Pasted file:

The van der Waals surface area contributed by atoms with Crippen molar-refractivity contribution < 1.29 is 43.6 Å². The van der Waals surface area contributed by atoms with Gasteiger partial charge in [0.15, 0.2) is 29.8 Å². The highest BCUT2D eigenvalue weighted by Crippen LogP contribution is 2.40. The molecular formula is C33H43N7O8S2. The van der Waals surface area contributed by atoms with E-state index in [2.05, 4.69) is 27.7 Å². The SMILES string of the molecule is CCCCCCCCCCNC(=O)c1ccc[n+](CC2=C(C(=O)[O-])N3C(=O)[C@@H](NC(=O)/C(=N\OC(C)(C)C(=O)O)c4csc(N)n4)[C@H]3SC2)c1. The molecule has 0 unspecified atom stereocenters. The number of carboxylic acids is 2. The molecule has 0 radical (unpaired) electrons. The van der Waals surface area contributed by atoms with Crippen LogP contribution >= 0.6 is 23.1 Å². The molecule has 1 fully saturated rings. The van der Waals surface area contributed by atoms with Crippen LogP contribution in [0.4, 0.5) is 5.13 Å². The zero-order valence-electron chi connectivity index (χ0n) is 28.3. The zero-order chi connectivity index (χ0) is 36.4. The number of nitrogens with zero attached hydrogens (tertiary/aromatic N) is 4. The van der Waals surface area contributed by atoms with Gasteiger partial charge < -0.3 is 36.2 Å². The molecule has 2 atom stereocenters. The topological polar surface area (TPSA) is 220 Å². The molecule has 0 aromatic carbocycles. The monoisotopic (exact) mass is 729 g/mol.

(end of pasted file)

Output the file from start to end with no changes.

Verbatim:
The van der Waals surface area contributed by atoms with Crippen molar-refractivity contribution < 1.29 is 43.6 Å². The van der Waals surface area contributed by atoms with Gasteiger partial charge in [0.15, 0.2) is 29.8 Å². The highest BCUT2D eigenvalue weighted by Crippen LogP contribution is 2.40. The molecular formula is C33H43N7O8S2. The van der Waals surface area contributed by atoms with E-state index in [2.05, 4.69) is 27.7 Å². The SMILES string of the molecule is CCCCCCCCCCNC(=O)c1ccc[n+](CC2=C(C(=O)[O-])N3C(=O)[C@@H](NC(=O)/C(=N\OC(C)(C)C(=O)O)c4csc(N)n4)[C@H]3SC2)c1. The molecule has 0 unspecified atom stereocenters. The number of carboxylic acids is 2. The molecule has 0 radical (unpaired) electrons. The van der Waals surface area contributed by atoms with Crippen LogP contribution >= 0.6 is 23.1 Å². The molecule has 1 fully saturated rings. The van der Waals surface area contributed by atoms with Crippen LogP contribution in [0.4, 0.5) is 5.13 Å². The zero-order valence-electron chi connectivity index (χ0n) is 28.3. The zero-order chi connectivity index (χ0) is 36.4. The number of nitrogens with zero attached hydrogens (tertiary/aromatic N) is 4. The van der Waals surface area contributed by atoms with Gasteiger partial charge < -0.3 is 36.2 Å². The molecule has 2 atom stereocenters. The topological polar surface area (TPSA) is 220 Å². The molecule has 0 aromatic carbocycles. The monoisotopic (exact) mass is 729 g/mol.